As a passionate filmgoer, I couldn't help but feel disheartened a few weeks ago when I searched for a movie to watch and all I found was "S.W.A.T." and Jackie Chan's "The Medallion."
Don't get me wrong. I have nothing against Jackie. But this year's end-of-summer fare left even this dedicated optimist feeling deflated.
What seems to be missing from the current film crop is a little invention. Take a look at the movie fare in mid-August: Excluding the local art-house offerings, six out of the seven movies showing one week were either a sequel, a remake, an adaptation of a '70s TV series or an offshoot of a theme park ride.
However, a closer look at cinema history and so-called "revolutionary" films reveals how little is truly new. What's fascinating is how great films have emerged from the recycled and reinterpreted.
Those who decry the current trend of remakes, sequels and TV adaptations should take heart in the story behind the making of "The Maltese Falcon." The film that we all know and love starring Humphrey Bogart actually was filmed twice before John Huston fashioned his third memorable version.
In its first incarnation, Dashiell Hammett's plot was a muddled mess. It's almost impossible to decipher who did what to whom. This version, also known as "Dangerous Female," also featured a roguish Sam Spade that is far slicker than the character created by Bogart.
As for the film's dialogue, though racy by 1931 standards, few of the lines are memorable. The only exception is a line spoken by a supporting female character that couldn't get past the censors when the movie was reissued five years later: "Who's that dame in my kimono?"
In Warner Brothers' second attempt to adapt the material, 1936's "Satan Met a Lady," the studio all but abandoned the mystery, opting instead to focus on comedy. All of the characters' names were changed. Spade became Ted Shane and the Brigid O'Shaughnessy character became Valerie Purvis. The character of the Fat Man became a woman and, instead of a jeweled-encrusted statue of a falcon, everyone is seeking a golden ram's horn.
When Huston decided to tackle Hammett's novel in 1941, he went back to the original source material. His adaptation wasn't slavishly faithful to the book (the novel ends with Spade resuming his affair with his dead partner's wife), but he was able to tap into what made the novel interesting - its moral ambiguity.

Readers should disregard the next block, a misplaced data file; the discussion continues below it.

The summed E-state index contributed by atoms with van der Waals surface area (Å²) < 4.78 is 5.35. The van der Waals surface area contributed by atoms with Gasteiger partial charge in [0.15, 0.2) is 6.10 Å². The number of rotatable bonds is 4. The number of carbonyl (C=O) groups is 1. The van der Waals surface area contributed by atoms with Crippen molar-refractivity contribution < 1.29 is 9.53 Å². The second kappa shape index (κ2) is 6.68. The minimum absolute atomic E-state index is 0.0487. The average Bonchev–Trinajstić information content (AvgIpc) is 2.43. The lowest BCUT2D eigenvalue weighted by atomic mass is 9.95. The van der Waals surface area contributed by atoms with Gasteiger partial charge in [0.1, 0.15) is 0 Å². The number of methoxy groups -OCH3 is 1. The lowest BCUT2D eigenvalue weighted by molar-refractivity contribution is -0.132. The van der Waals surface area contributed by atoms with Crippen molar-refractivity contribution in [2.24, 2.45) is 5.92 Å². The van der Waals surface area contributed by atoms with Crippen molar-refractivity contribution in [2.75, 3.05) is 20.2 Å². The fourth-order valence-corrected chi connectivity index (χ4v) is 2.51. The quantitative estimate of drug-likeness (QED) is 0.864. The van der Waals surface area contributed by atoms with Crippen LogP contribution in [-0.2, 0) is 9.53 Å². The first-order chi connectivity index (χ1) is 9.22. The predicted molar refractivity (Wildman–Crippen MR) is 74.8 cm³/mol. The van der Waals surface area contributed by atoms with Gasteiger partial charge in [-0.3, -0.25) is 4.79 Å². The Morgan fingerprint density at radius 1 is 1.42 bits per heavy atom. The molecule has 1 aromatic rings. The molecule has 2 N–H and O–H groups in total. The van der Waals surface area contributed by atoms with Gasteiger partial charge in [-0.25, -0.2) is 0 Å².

In Huston's version, Spade is hardly virtuous. He is emotionally distant, sometimes brutal and fully capable of setting up another character to be a patsy. He wants the falcon as much as the other characters. However, he lives by his own code and there are some lines he can't cross, such as forgiving O'Shaughnessy for the death of his partner.
This was Huston's first effort as director after making his mark as a writer. He had a lot riding on this project and it shows in the focus of his writing and direction. The mystery wasn't allowed to wander as it did in the 1931 version. And like the 1936 version, the film has its funny moments, though the humor is decidedly dark and fits well with the other elements of the story.
Besides the taut pacing and pitch-perfect dialogue, the movie had excellent casting. Bogart had honed his skills playing tough-guy supporting roles and he imbues Spade with that same toughness. Sydney Greenstreet, who had been a stage performer for years before making his screen debut, brought a theatrical flair to his role of the Fat Man. And Mary Astor managed to make O'Shaughnessy sympathetic despite the fact her character lies throughout the film.
That a gem like "The Maltese Falcon" evolved from a pulp novel and two failed adaptations gives me hope that something good can rise out this summer's schlock. I'm just patiently waiting for the next gem to escape Hollywood's dream factory.
Michael Plett is an Empire page designer, copy editor and film buff. He can be reached at firstname.lastname@example.org.